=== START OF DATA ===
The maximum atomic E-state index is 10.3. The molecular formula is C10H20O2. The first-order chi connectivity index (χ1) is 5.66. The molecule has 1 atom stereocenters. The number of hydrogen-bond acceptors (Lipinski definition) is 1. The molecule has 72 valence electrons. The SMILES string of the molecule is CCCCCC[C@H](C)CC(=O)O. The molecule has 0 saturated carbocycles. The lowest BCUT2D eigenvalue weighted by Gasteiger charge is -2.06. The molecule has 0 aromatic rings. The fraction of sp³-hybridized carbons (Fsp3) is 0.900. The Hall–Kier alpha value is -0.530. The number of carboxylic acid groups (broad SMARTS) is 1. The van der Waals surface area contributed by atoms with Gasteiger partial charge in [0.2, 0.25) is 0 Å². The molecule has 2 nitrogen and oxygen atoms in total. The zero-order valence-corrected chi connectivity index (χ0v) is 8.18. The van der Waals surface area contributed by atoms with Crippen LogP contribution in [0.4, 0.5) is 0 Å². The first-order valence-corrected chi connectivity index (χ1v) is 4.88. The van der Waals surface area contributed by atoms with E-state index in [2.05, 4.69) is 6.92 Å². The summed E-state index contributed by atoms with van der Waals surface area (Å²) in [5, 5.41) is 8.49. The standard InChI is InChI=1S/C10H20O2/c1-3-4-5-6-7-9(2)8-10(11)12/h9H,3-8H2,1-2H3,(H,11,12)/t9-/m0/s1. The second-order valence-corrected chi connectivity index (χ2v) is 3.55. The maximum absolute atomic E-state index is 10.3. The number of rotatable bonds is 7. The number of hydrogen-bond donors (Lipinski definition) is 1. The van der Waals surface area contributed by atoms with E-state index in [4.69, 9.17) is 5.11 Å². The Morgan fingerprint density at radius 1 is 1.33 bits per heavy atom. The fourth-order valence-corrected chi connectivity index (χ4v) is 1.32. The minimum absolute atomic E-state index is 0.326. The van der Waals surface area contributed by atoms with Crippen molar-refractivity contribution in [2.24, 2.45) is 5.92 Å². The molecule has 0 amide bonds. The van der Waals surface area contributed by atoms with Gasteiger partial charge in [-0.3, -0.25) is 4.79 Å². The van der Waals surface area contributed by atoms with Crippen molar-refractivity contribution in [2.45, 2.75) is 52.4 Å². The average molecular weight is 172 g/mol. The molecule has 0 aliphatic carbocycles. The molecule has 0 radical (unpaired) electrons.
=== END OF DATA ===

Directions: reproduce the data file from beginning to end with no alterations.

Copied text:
The maximum atomic E-state index is 10.3. The molecular formula is C10H20O2. The first-order chi connectivity index (χ1) is 5.66. The molecule has 1 atom stereocenters. The number of hydrogen-bond acceptors (Lipinski definition) is 1. The molecule has 72 valence electrons. The SMILES string of the molecule is CCCCCC[C@H](C)CC(=O)O. The molecule has 0 saturated carbocycles. The lowest BCUT2D eigenvalue weighted by Gasteiger charge is -2.06. The molecule has 0 aromatic rings. The fraction of sp³-hybridized carbons (Fsp3) is 0.900. The Hall–Kier alpha value is -0.530. The number of carboxylic acid groups (broad SMARTS) is 1. The van der Waals surface area contributed by atoms with Gasteiger partial charge in [0.2, 0.25) is 0 Å². The molecule has 2 nitrogen and oxygen atoms in total. The zero-order valence-corrected chi connectivity index (χ0v) is 8.18. The van der Waals surface area contributed by atoms with Crippen LogP contribution in [0.4, 0.5) is 0 Å². The first-order valence-corrected chi connectivity index (χ1v) is 4.88. The van der Waals surface area contributed by atoms with E-state index in [2.05, 4.69) is 6.92 Å². The summed E-state index contributed by atoms with van der Waals surface area (Å²) in [5, 5.41) is 8.49. The standard InChI is InChI=1S/C10H20O2/c1-3-4-5-6-7-9(2)8-10(11)12/h9H,3-8H2,1-2H3,(H,11,12)/t9-/m0/s1. The second-order valence-corrected chi connectivity index (χ2v) is 3.55. The maximum absolute atomic E-state index is 10.3. The number of rotatable bonds is 7. The number of hydrogen-bond donors (Lipinski definition) is 1. The van der Waals surface area contributed by atoms with E-state index in [4.69, 9.17) is 5.11 Å². The Morgan fingerprint density at radius 1 is 1.33 bits per heavy atom. The fourth-order valence-corrected chi connectivity index (χ4v) is 1.32. The minimum absolute atomic E-state index is 0.326. The van der Waals surface area contributed by atoms with Crippen molar-refractivity contribution in [2.24, 2.45) is 5.92 Å². The molecule has 0 amide bonds. The van der Waals surface area contributed by atoms with Gasteiger partial charge in [-0.3, -0.25) is 4.79 Å². The van der Waals surface area contributed by atoms with Crippen molar-refractivity contribution in [2.45, 2.75) is 52.4 Å². The average molecular weight is 172 g/mol. The molecule has 0 aliphatic carbocycles. The molecule has 0 radical (unpaired) electrons.